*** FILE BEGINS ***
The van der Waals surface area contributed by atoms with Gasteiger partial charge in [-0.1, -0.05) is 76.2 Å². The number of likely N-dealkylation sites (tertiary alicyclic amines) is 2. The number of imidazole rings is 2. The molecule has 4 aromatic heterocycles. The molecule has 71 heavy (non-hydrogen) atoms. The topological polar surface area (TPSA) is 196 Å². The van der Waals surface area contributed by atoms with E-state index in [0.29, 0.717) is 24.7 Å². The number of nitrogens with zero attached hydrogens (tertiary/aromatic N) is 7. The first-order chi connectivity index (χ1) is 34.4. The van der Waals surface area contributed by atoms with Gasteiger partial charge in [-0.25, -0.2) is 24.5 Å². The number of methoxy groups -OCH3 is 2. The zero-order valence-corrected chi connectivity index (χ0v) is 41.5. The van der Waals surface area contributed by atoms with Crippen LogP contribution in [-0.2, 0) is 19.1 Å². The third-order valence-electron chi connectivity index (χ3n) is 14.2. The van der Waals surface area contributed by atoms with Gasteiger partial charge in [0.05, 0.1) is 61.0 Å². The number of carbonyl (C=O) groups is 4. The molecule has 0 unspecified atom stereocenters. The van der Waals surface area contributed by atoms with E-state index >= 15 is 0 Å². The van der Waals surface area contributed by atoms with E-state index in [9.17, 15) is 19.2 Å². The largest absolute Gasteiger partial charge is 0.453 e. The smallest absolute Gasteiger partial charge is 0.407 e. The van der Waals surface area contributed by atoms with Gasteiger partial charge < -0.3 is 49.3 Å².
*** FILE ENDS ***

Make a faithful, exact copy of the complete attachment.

The van der Waals surface area contributed by atoms with Gasteiger partial charge in [-0.1, -0.05) is 76.2 Å². The number of likely N-dealkylation sites (tertiary alicyclic amines) is 2. The number of imidazole rings is 2. The molecule has 4 aromatic heterocycles. The molecule has 71 heavy (non-hydrogen) atoms. The topological polar surface area (TPSA) is 196 Å². The van der Waals surface area contributed by atoms with E-state index in [0.29, 0.717) is 24.7 Å². The number of nitrogens with zero attached hydrogens (tertiary/aromatic N) is 7. The first-order chi connectivity index (χ1) is 34.4. The van der Waals surface area contributed by atoms with Gasteiger partial charge in [-0.25, -0.2) is 24.5 Å². The number of methoxy groups -OCH3 is 2. The zero-order valence-corrected chi connectivity index (χ0v) is 41.5. The van der Waals surface area contributed by atoms with Crippen LogP contribution in [-0.2, 0) is 19.1 Å². The third-order valence-electron chi connectivity index (χ3n) is 14.2. The van der Waals surface area contributed by atoms with Gasteiger partial charge in [0.05, 0.1) is 61.0 Å². The number of carbonyl (C=O) groups is 4. The molecule has 0 unspecified atom stereocenters. The van der Waals surface area contributed by atoms with E-state index >= 15 is 0 Å². The van der Waals surface area contributed by atoms with E-state index in [9.17, 15) is 19.2 Å². The largest absolute Gasteiger partial charge is 0.453 e. The smallest absolute Gasteiger partial charge is 0.407 e. The van der Waals surface area contributed by atoms with Gasteiger partial charge < -0.3 is 49.3 Å².